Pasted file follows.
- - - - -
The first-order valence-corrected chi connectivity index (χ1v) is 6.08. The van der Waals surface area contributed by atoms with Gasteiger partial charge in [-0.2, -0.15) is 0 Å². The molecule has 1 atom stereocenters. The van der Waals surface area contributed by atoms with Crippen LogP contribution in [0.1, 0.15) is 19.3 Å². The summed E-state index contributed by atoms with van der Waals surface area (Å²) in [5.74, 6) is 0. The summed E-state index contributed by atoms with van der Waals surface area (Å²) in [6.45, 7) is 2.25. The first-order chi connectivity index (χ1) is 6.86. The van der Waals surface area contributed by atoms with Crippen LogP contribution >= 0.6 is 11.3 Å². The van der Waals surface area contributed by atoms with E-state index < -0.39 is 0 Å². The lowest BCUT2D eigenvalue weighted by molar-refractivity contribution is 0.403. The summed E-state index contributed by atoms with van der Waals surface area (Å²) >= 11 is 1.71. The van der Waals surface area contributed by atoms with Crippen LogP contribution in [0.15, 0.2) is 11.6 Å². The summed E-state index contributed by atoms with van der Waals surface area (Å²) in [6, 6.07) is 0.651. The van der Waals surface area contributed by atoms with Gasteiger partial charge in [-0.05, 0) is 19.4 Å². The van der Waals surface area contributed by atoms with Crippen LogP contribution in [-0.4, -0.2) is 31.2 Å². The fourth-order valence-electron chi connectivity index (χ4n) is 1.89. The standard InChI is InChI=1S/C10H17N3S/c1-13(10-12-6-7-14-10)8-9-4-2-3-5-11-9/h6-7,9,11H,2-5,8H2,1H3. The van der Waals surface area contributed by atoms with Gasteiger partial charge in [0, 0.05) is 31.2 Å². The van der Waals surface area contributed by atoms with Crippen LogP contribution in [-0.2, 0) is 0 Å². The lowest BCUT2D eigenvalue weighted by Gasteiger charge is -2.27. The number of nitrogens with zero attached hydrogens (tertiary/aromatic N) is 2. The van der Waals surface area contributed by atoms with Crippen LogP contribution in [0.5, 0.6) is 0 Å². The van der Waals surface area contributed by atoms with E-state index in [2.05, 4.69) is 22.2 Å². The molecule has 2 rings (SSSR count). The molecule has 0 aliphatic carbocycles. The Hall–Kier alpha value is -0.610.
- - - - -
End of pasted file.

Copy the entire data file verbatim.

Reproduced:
The first-order valence-corrected chi connectivity index (χ1v) is 6.08. The van der Waals surface area contributed by atoms with Gasteiger partial charge in [-0.2, -0.15) is 0 Å². The molecule has 1 atom stereocenters. The van der Waals surface area contributed by atoms with Crippen LogP contribution in [0.1, 0.15) is 19.3 Å². The summed E-state index contributed by atoms with van der Waals surface area (Å²) in [5.74, 6) is 0. The summed E-state index contributed by atoms with van der Waals surface area (Å²) in [6.45, 7) is 2.25. The first-order chi connectivity index (χ1) is 6.86. The van der Waals surface area contributed by atoms with Crippen LogP contribution >= 0.6 is 11.3 Å². The van der Waals surface area contributed by atoms with E-state index < -0.39 is 0 Å². The lowest BCUT2D eigenvalue weighted by molar-refractivity contribution is 0.403. The summed E-state index contributed by atoms with van der Waals surface area (Å²) >= 11 is 1.71. The van der Waals surface area contributed by atoms with Crippen LogP contribution in [0.15, 0.2) is 11.6 Å². The summed E-state index contributed by atoms with van der Waals surface area (Å²) in [6, 6.07) is 0.651. The van der Waals surface area contributed by atoms with Gasteiger partial charge in [-0.05, 0) is 19.4 Å². The van der Waals surface area contributed by atoms with Crippen LogP contribution in [-0.4, -0.2) is 31.2 Å². The fourth-order valence-electron chi connectivity index (χ4n) is 1.89. The standard InChI is InChI=1S/C10H17N3S/c1-13(10-12-6-7-14-10)8-9-4-2-3-5-11-9/h6-7,9,11H,2-5,8H2,1H3. The van der Waals surface area contributed by atoms with Gasteiger partial charge in [0, 0.05) is 31.2 Å². The van der Waals surface area contributed by atoms with Crippen LogP contribution in [-0.2, 0) is 0 Å². The lowest BCUT2D eigenvalue weighted by Gasteiger charge is -2.27. The number of nitrogens with zero attached hydrogens (tertiary/aromatic N) is 2. The van der Waals surface area contributed by atoms with Crippen LogP contribution in [0.5, 0.6) is 0 Å². The van der Waals surface area contributed by atoms with E-state index in [2.05, 4.69) is 22.2 Å². The molecule has 2 rings (SSSR count). The molecule has 0 aliphatic carbocycles. The Hall–Kier alpha value is -0.610.